Google's Android will charge internet search providers to appear on its court-mandated option screen from early next year.
The ad giant's mobile platform was forced by the European Commission to offer users a choice of search providers rather than just defaulting to Google. As a result, consumers in Europe see an option screen when they first set up an Android device offering them the chance to set the default search engine for the Chrome browser.
Google is still appealing the €4.34bn fine the commission slapped on it for using its Android monopoly to maintain its search dominance.
The case closely mirrors that against Microsoft in the early 2000s when the software giant was found guilty of illegally abusing its monopoly in one area to favour its own products and services in another. Google's remedy of a choice screen also looks remarkably similar to Microsoft's, which offered consumers easier ways to access other browsers.
Once a user chooses a search provider, it will be set on the home screen as well as becoming the default search engine for Chrome, Google's browser. It will also install the search app from the chosen provider.
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Google is conducting a closed-bid auction for search providers who wish to appear on the list. This will be done on a per-country basis and provide access from 1 January 2020 until 31 December 2020. There will be subsequent auctions for following years.
Search providers must decide how much they are willing to pay for each user that chooses their service from the option screen for each country. Every country will have a minimum bid threshold.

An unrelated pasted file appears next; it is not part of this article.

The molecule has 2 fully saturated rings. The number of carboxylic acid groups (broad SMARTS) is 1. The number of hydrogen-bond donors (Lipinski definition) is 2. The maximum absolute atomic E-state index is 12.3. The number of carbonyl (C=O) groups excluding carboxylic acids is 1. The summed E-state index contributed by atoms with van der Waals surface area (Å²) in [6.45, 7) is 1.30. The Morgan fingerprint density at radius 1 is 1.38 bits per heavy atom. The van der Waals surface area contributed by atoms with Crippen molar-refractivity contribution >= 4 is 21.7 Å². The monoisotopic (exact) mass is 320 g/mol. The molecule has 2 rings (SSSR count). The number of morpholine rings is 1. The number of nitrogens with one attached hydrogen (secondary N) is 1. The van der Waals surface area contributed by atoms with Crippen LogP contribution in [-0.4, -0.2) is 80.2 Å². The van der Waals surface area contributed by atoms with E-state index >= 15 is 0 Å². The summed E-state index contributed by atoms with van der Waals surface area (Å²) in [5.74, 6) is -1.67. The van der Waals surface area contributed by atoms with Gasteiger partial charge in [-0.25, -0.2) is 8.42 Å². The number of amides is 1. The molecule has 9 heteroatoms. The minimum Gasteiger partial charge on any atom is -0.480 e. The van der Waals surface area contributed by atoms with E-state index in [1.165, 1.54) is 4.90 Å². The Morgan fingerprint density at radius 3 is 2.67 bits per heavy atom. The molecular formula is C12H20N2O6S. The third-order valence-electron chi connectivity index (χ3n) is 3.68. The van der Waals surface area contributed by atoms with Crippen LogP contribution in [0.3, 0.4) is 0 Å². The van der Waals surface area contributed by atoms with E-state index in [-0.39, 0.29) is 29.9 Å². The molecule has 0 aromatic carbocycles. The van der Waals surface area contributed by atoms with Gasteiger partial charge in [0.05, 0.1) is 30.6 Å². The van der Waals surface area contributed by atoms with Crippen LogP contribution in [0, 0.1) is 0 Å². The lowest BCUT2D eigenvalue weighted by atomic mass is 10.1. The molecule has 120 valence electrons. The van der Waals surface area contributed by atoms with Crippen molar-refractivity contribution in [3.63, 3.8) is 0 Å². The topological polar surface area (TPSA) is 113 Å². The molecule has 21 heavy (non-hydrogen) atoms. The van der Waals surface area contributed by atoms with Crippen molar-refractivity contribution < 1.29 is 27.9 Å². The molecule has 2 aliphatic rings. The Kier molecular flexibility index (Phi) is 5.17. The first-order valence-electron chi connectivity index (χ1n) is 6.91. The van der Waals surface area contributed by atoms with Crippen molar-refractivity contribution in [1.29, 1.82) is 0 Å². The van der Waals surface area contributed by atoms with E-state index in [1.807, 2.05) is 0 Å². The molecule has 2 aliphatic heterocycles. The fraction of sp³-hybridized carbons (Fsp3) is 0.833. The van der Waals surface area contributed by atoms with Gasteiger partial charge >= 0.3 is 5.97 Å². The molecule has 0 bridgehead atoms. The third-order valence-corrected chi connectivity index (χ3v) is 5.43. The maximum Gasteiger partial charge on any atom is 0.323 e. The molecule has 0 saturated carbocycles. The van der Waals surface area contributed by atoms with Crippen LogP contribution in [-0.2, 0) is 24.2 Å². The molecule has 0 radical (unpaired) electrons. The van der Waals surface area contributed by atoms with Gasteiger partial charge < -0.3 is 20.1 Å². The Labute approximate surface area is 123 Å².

The three highest bidders for each country will then be ordered randomly as to where in the list they appear. If fewer than three companies bid, Google will fill remaining slots with a randomly selected search provider.
To be eligible, providers must offer a fully supported local language version, be a general search provider and not a specialist, and have a free app available in Google Play.
Bids must be in by 13 September and winners will be announced 31 October.
A spokeswoman for the European Commission told The Register: "The decision provides rival search providers the possibility to strike exclusive pre-installation deals with smartphone and tablet manufacturers. This was not possible before.
"We have seen in the past that a choice screen can be an effective way to promote user choice.
"We will be closely monitoring the implementation of the choice screen mechanism, including listening to relevant feedback from the market, in particular in relation to the presentation and mechanics of the choice screen and to the selection mechanism of rival search providers. The Commission is committed to a full and effective implementation of the decision." ®